The dispute between conservative Cardinal Pell and the more liberal German bishops broke out into the open yesterday, with the Germans saying they felt “dismay and sadness” that Cardinal Pell had fostered division in the Synod, reports Crux.
The German bishops favour a proposal put forth by German Cardinal Walter Kasper to allow divorced Catholics who remarried without an annulment of their first marriage to receive Communion, as determined on a case-by-case basis.
Cardinal Pell and other conservatives oppose the idea, fearing it will dilute the Church’s teaching that marriage is indissoluble.
German Cardinal Reinhard Marx said Cardinal Pell’s recent remarks that set up the disagreement as a battle between supporters of Cardinal Kasper and followers of Pope Emeritus Benedict XVI was unhelpful and “contradicts the spirit of cooperation.”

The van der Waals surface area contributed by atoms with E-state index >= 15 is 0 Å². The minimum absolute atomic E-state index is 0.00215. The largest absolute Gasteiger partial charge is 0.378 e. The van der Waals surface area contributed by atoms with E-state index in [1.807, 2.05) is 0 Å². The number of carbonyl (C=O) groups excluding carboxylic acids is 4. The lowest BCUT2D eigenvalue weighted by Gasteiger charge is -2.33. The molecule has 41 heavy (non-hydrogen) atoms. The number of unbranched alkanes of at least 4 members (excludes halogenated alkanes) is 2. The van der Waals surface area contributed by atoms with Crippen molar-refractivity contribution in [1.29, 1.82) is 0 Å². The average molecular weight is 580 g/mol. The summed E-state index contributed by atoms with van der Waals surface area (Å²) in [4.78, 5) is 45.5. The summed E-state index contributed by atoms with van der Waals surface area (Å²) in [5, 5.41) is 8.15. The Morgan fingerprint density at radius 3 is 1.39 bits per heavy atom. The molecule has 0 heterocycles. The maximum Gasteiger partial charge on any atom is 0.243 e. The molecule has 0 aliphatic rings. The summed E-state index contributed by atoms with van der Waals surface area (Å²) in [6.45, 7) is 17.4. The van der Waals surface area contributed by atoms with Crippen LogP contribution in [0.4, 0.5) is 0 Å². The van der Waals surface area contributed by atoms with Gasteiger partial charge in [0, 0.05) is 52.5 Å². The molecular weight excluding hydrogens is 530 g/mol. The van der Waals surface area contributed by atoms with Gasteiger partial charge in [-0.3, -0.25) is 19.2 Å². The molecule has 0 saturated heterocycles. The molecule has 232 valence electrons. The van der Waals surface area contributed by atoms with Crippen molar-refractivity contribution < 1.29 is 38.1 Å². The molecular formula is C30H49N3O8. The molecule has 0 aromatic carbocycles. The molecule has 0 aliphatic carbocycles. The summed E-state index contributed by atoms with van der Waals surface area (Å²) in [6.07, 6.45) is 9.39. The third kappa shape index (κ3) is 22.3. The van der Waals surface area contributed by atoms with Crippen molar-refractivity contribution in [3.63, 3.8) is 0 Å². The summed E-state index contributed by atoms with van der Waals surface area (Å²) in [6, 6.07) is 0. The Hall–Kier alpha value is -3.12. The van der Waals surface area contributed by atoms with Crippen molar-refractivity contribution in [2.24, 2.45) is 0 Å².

Late Wednesday in Rome, a spokesman for Cardinal Pell told Crux he was “delighted to learn that Marx has explained that there’s no contrast between the Kasper camp and Benedict XVI,” calling it “a welcome surprise.”
The spokesman said Cardinal Pell added that “everyone was awaiting the recommendations on the Synod to the Holy Father with some interest.”
The spat came in the context of the release of reports from the Synod’s small-group sessions, clusters of bishops organised by language that discussed issues related to family life. An English-language group led by Irish Archbishop Eamon Martin summed up the general findings of the entire body: Division on hot-button issues.
On the Communion for divorced Catholics issue, “the vote was evenly divided,” the group reported.
Regarding pastoral support to gay and lesbian Catholics, the “group was also divided.”